You could put little paper cups on top of your seedlings at night. I have actually used the clear plastic cups as miniature green houses for growing from seed.
IVE ALSO HEARD IF YYOU WATER YOUR PLANTS LATER IN THE DAY IT WILL CAUSE THE SLUGS TO BE WORSE.BEST TIME TO WATER PLANTS IS IN THE MIDDLE OF MORN BEFORE IT GETS TO HOT.
I put out a ton of seed this year which included marigolds. I now have the tallest and healthiest marigolds I have ever seen, but there are no flowers. None at all. I have a least 100 seedlings, healthy and all, and no flowers.
what is happening?
No Blooms or Faded Blooms Due to Temperature
Lack of Blooms Due to Excessive Heat
High summer heat may slow, or even stop, blooming on marigolds. Once temperatures moderate, affected plants will begin to produce blossoms again. Triploid hybrids are somewhat resistant to heat problems. Two to three inches of organic mulch lowers the soil temperature and delays the effects of the heat of summer.
For more possible reasons go to: http://blogs.ch ____bloomin.html
I am a first time gardner so you can imagine I do not have much skill or experience in this field and still I went ahead and purchased marigold seeds. They sprouted in 3 days which I was very excited about. My seedlings are about two inches tall and have developed their first set of true leaves. I noticed that the seedling stem is somewhat brown around soil, but but it's green at the top. Over the last 2-3 days, some of the leaves have starting to curl up and it's worrying me. I want to raise these babies successfully. Pls help me!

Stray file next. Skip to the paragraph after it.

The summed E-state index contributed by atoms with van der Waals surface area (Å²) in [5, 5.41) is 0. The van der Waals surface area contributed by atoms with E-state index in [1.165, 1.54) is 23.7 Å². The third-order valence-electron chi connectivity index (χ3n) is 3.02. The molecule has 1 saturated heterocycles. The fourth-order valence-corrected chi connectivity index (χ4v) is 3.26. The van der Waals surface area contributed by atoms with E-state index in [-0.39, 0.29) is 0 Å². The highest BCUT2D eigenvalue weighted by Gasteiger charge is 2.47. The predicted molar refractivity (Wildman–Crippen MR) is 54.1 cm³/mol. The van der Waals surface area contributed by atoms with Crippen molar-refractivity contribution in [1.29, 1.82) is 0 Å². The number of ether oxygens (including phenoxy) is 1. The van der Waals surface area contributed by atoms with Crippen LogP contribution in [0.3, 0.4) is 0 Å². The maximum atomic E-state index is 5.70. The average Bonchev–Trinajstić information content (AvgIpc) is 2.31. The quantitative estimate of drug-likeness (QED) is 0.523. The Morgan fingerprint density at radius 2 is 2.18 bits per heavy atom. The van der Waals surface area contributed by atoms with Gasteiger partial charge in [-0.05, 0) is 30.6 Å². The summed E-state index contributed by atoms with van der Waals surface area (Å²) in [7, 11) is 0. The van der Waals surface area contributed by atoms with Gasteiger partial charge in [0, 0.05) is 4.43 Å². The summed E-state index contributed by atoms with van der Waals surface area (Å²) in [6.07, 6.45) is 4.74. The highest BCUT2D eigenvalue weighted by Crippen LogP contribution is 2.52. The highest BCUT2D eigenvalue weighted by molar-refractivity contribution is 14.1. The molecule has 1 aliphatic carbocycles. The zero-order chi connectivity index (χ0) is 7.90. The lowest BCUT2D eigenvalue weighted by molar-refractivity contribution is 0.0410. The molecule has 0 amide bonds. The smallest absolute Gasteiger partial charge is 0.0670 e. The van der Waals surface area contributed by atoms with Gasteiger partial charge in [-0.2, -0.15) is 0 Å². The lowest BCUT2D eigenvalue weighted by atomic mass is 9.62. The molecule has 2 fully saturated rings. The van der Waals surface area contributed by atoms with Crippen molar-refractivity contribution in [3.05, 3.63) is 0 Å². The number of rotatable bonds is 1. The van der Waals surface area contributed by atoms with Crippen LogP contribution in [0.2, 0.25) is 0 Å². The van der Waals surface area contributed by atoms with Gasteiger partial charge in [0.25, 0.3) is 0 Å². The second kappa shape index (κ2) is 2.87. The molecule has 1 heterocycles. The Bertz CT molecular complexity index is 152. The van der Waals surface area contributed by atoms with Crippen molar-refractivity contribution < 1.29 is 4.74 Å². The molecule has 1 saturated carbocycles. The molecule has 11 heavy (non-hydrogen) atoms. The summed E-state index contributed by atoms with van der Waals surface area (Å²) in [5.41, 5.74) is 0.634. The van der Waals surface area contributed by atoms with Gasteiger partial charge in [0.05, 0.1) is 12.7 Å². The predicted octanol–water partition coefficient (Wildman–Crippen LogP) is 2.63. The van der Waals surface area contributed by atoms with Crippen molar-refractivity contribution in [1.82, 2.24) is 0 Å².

My marigold plants start turning brown after a couple of weeks then just continue to turn brown till they are dead.
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Picture of Marigolds in front of the creek that runs through our property. Marigolds are one of the few flowers that the deer won't eat up! We have to put fences around most things we are trying to grow. Love the country in the spring and summer.
These are zinnias and marigolds! I dislike the smell of marigolds, but I love the way they are sooo bright!
By Robyn from Tennessee